Sunday, January 31, 2021

Mountain Magic

Looking north from Salazar Road

We got an overdue dose of snow last week. And while it was only five inches in town, the mountain received three times that. The welcome dump gave us an epic alpine view. I was driving north on Salazar Road and saw the sight above. Being in town with a clear shot of the snow laden Sangres leant some perspective to the scene. I came to realize that we live in a real mountain town. Because the town of Taos is removed from the high peaks by a dozen miles or so I’ve come to see it as just a high desert location and haven’t given the mountains their due. This image of the snowy 12,000-foot peaks to our northeast as seen from an intown street jolted me into the realization that Taos is a bona fide mountain town, too. It’s way more than desert. It was a moment that filled my chest; one that renewed my excitement at living in such a miraculous place.

Heart of Stone from Valverde Common

Eastbound on the Taos Plateau

Because we’re twenty miles from the Taos Ski Valley we don’t fit the mold of the typical western ski town. At Aspen, Vail, Telluride or Whistler when you’re in town you’re at the base of the mountain. The same in Europe. Look up from Main Street and you see the slopes soaring above you, the lifts just steps away. In Taos you’re looking at a half hour drive. That’s a blessing and a curse. We don’t have ski town ambience in Taos but, we don’t suffer ski town kitsch and tourist hordes. And you can afford to live Taos. It's not dirt cheap but real estate costs a third of Telluride where $1,500,000 will get you 850 square feet. Here you’ll get a mansion. Taos is a working town not a confection created for the rich and famous. In Jackson, Wyoming workers have to live in Idaho. In Taos they live in, well, Taos.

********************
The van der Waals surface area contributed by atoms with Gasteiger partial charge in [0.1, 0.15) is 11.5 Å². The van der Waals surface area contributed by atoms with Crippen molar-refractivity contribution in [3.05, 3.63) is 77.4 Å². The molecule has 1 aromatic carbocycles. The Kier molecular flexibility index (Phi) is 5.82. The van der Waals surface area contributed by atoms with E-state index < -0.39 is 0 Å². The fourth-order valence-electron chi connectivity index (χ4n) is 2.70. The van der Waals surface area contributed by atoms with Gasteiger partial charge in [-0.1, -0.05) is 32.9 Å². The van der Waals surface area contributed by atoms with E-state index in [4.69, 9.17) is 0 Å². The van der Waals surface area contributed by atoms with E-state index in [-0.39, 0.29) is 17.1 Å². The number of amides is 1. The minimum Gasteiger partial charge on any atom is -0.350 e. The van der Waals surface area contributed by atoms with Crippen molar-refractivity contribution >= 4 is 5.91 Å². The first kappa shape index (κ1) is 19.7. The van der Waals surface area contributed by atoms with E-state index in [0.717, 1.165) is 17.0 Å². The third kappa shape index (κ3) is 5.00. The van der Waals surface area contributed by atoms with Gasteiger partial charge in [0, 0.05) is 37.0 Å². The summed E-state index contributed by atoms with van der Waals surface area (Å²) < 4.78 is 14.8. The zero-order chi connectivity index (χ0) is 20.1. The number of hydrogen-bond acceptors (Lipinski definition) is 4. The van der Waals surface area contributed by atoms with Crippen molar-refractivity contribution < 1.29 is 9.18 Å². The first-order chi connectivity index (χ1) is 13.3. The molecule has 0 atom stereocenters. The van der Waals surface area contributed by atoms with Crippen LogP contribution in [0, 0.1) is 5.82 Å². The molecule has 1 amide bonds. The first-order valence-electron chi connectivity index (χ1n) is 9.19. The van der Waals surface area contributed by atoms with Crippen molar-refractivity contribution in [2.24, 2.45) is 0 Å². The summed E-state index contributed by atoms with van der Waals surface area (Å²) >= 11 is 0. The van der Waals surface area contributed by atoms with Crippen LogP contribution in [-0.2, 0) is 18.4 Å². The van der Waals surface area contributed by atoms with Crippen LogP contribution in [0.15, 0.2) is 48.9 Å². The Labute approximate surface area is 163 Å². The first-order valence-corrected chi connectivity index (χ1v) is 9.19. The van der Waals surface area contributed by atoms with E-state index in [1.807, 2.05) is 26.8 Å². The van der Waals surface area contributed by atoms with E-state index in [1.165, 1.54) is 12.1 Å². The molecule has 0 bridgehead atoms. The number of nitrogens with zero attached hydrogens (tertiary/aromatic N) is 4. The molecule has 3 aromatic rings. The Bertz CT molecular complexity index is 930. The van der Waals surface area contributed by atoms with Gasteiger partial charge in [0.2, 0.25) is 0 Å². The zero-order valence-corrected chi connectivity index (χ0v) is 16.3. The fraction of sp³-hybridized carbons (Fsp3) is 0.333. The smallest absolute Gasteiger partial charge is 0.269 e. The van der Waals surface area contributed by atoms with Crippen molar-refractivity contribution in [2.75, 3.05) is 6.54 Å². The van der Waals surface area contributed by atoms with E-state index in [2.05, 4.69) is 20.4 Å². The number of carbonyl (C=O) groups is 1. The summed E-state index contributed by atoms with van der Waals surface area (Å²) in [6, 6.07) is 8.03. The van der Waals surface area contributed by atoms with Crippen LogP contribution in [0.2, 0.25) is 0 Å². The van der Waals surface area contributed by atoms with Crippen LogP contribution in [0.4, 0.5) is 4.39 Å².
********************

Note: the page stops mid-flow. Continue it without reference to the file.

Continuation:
Taos Ski Valley is rated among the toughest mountains in the United States. In fact, it’s been named the sixth hardest, just below Kirkwood and above Telluride. I’ve skied all of them and concur. I couldn’t ski the waist deep powder at Kirkwood and had to fall to stop. It wasn’t my finest moment. The gladed steeps at Taos still scare the bejeezus out of me. 

Not to mention that Taos is one of America’s great art towns, an art colony dating back to the turn of the last century. With only 6,000 people we boast more than fifty galleries, three art museums and a lively music scene. We have more live music than Santa Fe with 70,000 happy inhabitants. It’s a bona fide art mecca. I’ve never felt an artistic vibe that I do here. That's the primary reason we chose the place. That and the forever vistas. For that matter, the State of New Mexico is said to have more artists and artisans than any other state. About 30% of the population creates some kind of art. 

Taos Pueblo

The buttresses of Ranchos Church

And Taos is steeped in history. The multi-story dwellings at Taos Pueblo have been inhabited for more than 1,000 years and the Pueblo is a World Heritage Site. Taos was first visited by a small party of Coronado’s Conquistadors in 1540. The much photographed Mission Church, San Francisco de Asis in Ranchos de Taos was completed in 1772.

There are lots of reasons to love this special place.


Terry Thompson said...

Steve, today's blog is a sweet testament to our beloved small town of Taos. We were looking for a small town also when we bought land in 2000 on my birthday. No regrets, even though it is a bit of a drive to get to the seashore. Ending my note with a T also. ;>)

Blacks Crossing said...

It is thrilling to know that the Taos Mountains got a huge dump of snow this week, and you even had five inches in town. We wait, not so patiently, here for that. But your blog is a wonderful ode to Taos as mountain town, Steve. Looking north from Salazar Road says it all, as does Eastbound on the Taos Plateau, in a different way. As you said in your beautiful description, it is an extraordinary place in so many ways, and not insanely tourist-ridden. Thanks for another great blog!

Steve Immel said...

Thanks to you both, Daryl and Terry. The shot from Salazar Road really did grab me. Yes, it is a very long day to the coast and the 't' I ended with was completely unintended. Sloppy editing.